“Mirror, mirror on the wall, whose the fairest of them all?” Snow White’s wicked step-mother is the perfect example of how society associates mirrors with vanity and wickedness. Believe it or not, this became an issue for Moses during the construction of the Mishkan (Tabernacle).

The majority of the materials used to build the Mishkan were donated by the people. Gold, silver and copper were melted down and molded into the holy vessels. While the Torah describes each of the vessels of the Tabernacle and notes the material with which they were made, the description of the kiyor (wash stand) goes a step further and notes the source of the material: Betzalel “made the kiyor of brass, and the base thereof of brass, of the mirrors of the serving women that did service at the door of the tent of meeting…” (Exodus 38:8).

Because the Torah specifically notes that the copper used for the kiyor came from the mirrors of the women, it is understood that this information is vital. According to the Midrash (oral tradition),* the use of these mirrors was, at first, questioned by Moses. In fact, Moses initially rejected the mirrors because he worried that they were tools that were used for inciting illicit feelings.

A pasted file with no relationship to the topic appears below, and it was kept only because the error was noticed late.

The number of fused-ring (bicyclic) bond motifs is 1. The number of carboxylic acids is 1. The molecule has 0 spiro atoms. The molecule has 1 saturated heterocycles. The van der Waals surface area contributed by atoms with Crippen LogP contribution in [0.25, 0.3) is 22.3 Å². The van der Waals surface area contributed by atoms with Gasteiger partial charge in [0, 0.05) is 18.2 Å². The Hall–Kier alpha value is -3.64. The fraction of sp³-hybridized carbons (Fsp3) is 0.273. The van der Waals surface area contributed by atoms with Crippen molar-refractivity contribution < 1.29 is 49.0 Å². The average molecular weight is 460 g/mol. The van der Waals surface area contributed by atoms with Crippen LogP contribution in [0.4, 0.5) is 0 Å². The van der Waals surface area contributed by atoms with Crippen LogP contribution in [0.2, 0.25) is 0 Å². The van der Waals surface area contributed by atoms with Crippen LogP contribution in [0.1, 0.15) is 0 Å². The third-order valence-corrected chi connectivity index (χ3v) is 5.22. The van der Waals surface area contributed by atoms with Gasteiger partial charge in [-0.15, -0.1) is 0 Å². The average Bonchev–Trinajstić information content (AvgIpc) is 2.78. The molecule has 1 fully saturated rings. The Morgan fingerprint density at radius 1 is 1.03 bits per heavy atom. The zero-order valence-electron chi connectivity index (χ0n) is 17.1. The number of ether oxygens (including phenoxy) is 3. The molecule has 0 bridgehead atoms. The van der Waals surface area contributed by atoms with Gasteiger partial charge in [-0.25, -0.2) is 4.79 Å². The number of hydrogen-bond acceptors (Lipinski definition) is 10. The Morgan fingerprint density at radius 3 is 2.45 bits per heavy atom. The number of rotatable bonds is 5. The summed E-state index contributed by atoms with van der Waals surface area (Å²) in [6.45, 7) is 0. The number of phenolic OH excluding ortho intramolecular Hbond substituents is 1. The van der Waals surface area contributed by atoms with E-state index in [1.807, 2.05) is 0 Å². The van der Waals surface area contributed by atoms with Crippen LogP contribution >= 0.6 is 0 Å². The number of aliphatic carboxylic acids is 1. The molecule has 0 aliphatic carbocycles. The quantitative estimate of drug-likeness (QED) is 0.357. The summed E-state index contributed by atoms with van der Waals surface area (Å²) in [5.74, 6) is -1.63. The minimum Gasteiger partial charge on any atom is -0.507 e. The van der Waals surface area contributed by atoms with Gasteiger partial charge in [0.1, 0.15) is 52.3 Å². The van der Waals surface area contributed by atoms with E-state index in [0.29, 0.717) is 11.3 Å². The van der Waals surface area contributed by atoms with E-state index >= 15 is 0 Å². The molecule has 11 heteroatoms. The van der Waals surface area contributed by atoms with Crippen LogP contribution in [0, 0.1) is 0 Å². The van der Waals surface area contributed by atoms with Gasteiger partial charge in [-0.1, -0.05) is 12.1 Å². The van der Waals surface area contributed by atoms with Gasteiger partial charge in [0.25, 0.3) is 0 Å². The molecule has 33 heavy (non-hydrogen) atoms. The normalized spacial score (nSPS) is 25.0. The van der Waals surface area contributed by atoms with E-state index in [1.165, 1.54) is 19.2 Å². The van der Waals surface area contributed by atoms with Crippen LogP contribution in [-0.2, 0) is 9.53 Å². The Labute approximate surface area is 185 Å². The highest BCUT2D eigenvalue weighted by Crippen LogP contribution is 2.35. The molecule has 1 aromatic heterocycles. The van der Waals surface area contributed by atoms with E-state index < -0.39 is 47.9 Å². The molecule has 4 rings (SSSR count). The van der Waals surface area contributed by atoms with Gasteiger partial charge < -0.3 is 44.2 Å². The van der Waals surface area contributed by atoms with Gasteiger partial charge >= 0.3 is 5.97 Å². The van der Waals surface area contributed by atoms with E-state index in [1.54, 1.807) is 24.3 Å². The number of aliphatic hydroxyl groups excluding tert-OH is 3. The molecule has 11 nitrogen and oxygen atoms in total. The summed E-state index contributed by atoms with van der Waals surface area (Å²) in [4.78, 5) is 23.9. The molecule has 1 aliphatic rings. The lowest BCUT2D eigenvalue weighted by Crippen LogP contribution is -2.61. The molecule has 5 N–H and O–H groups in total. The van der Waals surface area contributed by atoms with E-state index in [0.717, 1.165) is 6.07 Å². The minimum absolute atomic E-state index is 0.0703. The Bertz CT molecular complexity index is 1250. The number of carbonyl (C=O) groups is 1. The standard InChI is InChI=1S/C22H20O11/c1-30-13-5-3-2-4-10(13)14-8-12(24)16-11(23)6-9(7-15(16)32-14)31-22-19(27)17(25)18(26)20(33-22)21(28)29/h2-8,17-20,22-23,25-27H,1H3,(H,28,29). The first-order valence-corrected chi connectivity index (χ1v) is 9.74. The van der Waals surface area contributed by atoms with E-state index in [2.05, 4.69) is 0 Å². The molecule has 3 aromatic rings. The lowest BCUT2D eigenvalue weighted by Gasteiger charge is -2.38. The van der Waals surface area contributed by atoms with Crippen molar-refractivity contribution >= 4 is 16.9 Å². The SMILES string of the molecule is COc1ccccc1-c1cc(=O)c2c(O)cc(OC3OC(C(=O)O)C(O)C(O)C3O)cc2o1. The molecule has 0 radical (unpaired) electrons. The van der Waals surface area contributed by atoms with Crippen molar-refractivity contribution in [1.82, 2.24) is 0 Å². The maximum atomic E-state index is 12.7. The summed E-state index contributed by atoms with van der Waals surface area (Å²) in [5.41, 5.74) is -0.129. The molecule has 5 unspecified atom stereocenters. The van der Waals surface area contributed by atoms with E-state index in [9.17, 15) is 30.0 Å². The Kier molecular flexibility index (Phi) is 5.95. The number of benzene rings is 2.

The Torah, however, uses the term tzo’v’ot, which means legions, leading to the understanding that the women set up legions. In the fierce conditions of slavery, romance was far from anyone’s mind. The Midrash infers that overworking the men was one of Pharaoh’s many methods of limiting the Israelite population growth. When the Israelite women brought food to their husbands in the fields, they also brought their mirrors. The women would sit beside their husbands and look in the mirror and note their own loveliness, inspiring romantic thoughts and…well, let’s just say that the Midrash cites a subsequent sixfold growth in population!

When Moses questioned the appropriateness of accepting these mirrors as donations to the Mishkan, the original use of the mirrors was made known to him. The dedication of the Israelite women and their actions to insure a Jewish future was recognized by the unique creation of the kiyor – a tribute to the women.

*As noted in the Midrash Tanchuma

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